In many ways it is very good: it is well written and extremely knowledgeable. It is concerned principally with the internal lives of the two main characters and Lea Carpenter has put a great deal of thought into them - but it never really engaged me, somehow. I found it rather plodding and frankly a bit of a struggle for a lot of its length. The episodic nature of the narrative is partly responsible, but I think it's principally that for me Carpenter doesn't quite create real, recognisable characters. Something about them seemed a little like CGI in films - close, but not quite real.

Whatever the reason, the book didn't gel with me. This is just my personal response, of course, and I wouldn't want to put anyone off. My copy of the book carries endorsements from both Ben Fountain, author of Billy Lynn's Long Half Time Walk, and Kevin Powers, author of The Yellow Birds which in their very different ways are both brilliant, and two of the best books about war I have ever read. They both think Eleven Days is terrific, plenty of other people plainly think it's excellent and you may do, too, but I can only give it a very lukewarm recommendation.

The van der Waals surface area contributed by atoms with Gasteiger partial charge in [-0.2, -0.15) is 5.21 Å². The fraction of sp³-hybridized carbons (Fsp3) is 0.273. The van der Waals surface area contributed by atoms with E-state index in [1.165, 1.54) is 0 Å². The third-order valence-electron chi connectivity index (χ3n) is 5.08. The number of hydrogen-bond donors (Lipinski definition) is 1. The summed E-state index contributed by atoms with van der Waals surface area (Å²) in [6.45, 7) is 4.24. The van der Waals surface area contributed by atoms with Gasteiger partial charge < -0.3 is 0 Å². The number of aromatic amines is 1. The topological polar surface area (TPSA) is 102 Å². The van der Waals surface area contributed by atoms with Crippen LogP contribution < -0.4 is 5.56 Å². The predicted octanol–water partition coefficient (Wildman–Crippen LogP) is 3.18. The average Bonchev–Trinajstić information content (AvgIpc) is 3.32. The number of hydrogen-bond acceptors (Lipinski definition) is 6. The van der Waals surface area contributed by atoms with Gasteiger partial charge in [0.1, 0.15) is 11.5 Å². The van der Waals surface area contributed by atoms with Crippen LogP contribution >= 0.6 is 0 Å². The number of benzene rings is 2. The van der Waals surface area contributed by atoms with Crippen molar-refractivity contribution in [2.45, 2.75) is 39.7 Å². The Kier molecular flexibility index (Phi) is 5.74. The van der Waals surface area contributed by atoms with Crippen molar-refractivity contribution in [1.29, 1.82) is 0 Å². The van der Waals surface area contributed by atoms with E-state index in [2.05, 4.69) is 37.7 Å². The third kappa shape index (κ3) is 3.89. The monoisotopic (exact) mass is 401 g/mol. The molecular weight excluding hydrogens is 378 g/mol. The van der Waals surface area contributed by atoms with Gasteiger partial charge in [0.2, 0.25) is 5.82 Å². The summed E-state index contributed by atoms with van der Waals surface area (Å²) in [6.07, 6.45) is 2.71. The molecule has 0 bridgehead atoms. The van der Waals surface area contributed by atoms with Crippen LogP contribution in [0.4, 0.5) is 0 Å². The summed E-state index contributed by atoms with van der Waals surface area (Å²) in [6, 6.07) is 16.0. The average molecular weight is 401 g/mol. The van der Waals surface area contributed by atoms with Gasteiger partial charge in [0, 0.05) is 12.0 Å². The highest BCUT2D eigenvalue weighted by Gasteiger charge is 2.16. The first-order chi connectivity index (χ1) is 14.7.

(I would very warmly recommend both Billy Lynn's Long Half Time Walk and The Yellow Birds, by the way:
Billy Lynn's Long Halftime Walk
The Yellow Birds)
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on 3 December 2014
Having read a lot of the recent crop of novels from North Africa and the Middle East fictionalising the myriad reasons why young men can be radicalised and driven to commit violence, Carpenter's "Eleven Days" makes for a good companion piece from the other side of the experience.

The book opens with Sara, a single mother, awaiting news of her only son, who has been missing on a military operation for nine days. Sara's waiting game leaves the field open to explore memories of her son Jason's own motivations for signing up and his journey from high school to military manhood. This is a book of ideas with much philosophising about warfare, sacrifice and what ideas or loyalties are worth risking one's life for. The ambiguities of the changing face of modern conflict are much ruminated over, alongside the way in which distant conflict, with no immediate threat to friends or family, is sustained by military folklore and mythologies.